Cellular transplantation: Cellular transplantation has also been shown to be safe in experimental models and clinical patients but again, there is a risk of infection as we are introducing something new to the body. Another concern of transplanting stem cells is the risk of them growing out of control and causing a tumor at the site of transplantation, potentially resulting in further neurological deterioration. This phenomenon has only been associated with stem cells generated from embryos and fetuses, not stem cells grown from adult tissues and is considered extremely unlikely to occur.

Neuropathic pain or allodynia: With any intervention in a patient with a spinal cord injury, there is concern that abnormal growth of sensory fibers might ensue and cause a painful sensation (neuropathic pain or allodynia) that could be difficult to treat. This has not been reported in two previous studies of transplantation in dogs with spinal cord injuries.

It is possible that the treatments will not have any beneficial effect and you and your pet will have spent a lot of time and emotional effort without seeing a neurological improvement.

What are my responsibilities if I elect to enroll my dog in this study?

Owner responsibilities include:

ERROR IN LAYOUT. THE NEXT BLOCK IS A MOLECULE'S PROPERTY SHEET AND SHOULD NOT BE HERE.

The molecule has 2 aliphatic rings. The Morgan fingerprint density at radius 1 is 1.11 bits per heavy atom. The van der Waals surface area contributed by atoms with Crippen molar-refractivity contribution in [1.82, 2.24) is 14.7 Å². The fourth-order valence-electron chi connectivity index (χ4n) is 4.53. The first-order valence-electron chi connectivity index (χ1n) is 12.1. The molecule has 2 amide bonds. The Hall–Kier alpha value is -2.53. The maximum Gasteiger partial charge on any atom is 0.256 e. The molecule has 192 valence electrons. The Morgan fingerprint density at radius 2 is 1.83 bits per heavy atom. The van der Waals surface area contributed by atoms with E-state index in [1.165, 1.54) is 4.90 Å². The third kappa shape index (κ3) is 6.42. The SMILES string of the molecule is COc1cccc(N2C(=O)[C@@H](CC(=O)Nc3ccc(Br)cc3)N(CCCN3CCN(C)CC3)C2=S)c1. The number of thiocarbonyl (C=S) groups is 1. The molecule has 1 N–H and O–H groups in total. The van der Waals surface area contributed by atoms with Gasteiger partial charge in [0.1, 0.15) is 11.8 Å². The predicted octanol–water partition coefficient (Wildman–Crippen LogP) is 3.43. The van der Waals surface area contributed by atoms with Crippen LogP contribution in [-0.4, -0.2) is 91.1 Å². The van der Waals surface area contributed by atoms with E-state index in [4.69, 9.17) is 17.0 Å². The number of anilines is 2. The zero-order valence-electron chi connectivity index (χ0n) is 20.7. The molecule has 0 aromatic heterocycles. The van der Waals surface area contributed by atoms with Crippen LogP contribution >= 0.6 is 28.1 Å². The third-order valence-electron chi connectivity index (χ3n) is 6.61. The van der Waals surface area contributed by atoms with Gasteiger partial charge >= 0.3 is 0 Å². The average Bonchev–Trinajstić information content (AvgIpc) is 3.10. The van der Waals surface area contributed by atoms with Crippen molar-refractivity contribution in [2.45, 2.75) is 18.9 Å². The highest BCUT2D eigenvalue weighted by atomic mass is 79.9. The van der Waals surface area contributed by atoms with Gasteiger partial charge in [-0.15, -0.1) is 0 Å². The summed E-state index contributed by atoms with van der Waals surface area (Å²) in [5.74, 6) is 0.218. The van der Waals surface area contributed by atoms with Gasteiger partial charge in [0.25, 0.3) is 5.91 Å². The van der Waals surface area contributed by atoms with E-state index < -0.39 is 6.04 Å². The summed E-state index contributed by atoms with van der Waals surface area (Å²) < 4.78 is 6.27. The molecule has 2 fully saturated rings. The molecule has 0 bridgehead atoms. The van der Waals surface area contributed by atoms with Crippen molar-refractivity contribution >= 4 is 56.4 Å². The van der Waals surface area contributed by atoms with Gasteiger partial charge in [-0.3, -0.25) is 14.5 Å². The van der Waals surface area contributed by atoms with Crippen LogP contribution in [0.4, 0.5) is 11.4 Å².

1. Coming to the hospital once a week with your dog for 4 weeks in phase 1 of the trial
  2. Coming to the hospital once a month with your dog for 6 months in phase 3 of the trial
  3. Completing a questionnaire every visit during phase 1 and phase 3 of the trial.

If I have some questions, who should I call?

The principal investigator for this study is Natasha Olby, VetMB, PhD, DACVIM (Neurology) and the research fellow is Ji-Hey Lim, DVM, PhD. They are based at North Carolina State University.  If you have questions about the study, please contact the Neurology Laboratory at 919-513-7235 to leave a message or email: ivddstudy@lists.ncsu.edu.  You will receive a reply as soon as possible, but delays may be experienced dependent on personnel availability. Please keep in mind they will be unable to answer specific questions about the ongoing care of your pet. These questions should instead be referred to your neurosurgeon.